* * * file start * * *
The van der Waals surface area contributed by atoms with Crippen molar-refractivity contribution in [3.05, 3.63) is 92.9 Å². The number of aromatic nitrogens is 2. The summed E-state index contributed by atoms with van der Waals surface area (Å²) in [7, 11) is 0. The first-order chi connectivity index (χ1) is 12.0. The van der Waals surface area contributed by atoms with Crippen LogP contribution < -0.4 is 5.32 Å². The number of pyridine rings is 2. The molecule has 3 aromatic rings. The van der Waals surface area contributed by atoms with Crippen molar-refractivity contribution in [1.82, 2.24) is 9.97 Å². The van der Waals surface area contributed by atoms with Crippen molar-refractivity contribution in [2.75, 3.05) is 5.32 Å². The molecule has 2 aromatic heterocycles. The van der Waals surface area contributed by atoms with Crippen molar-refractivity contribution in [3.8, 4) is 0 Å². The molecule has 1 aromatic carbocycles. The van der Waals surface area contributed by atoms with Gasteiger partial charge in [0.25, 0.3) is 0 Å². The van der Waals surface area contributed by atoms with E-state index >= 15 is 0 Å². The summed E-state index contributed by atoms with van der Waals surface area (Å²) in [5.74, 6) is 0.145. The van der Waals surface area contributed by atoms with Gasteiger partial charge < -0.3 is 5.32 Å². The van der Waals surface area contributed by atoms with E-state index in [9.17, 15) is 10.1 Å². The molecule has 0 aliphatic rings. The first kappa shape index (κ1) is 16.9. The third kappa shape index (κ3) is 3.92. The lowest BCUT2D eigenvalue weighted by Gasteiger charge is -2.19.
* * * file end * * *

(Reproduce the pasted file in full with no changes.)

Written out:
The van der Waals surface area contributed by atoms with Crippen molar-refractivity contribution in [3.05, 3.63) is 92.9 Å². The number of aromatic nitrogens is 2. The summed E-state index contributed by atoms with van der Waals surface area (Å²) in [7, 11) is 0. The first-order chi connectivity index (χ1) is 12.0. The van der Waals surface area contributed by atoms with Crippen LogP contribution < -0.4 is 5.32 Å². The number of pyridine rings is 2. The molecule has 3 aromatic rings. The van der Waals surface area contributed by atoms with Crippen molar-refractivity contribution in [1.82, 2.24) is 9.97 Å². The van der Waals surface area contributed by atoms with Crippen molar-refractivity contribution in [2.75, 3.05) is 5.32 Å². The molecule has 2 aromatic heterocycles. The van der Waals surface area contributed by atoms with Crippen molar-refractivity contribution in [3.8, 4) is 0 Å². The molecule has 1 aromatic carbocycles. The van der Waals surface area contributed by atoms with Gasteiger partial charge in [0.25, 0.3) is 0 Å². The van der Waals surface area contributed by atoms with E-state index >= 15 is 0 Å². The summed E-state index contributed by atoms with van der Waals surface area (Å²) in [5.74, 6) is 0.145. The van der Waals surface area contributed by atoms with Gasteiger partial charge < -0.3 is 5.32 Å². The van der Waals surface area contributed by atoms with E-state index in [9.17, 15) is 10.1 Å². The molecule has 0 aliphatic rings. The first kappa shape index (κ1) is 16.9. The third kappa shape index (κ3) is 3.92. The lowest BCUT2D eigenvalue weighted by Gasteiger charge is -2.19.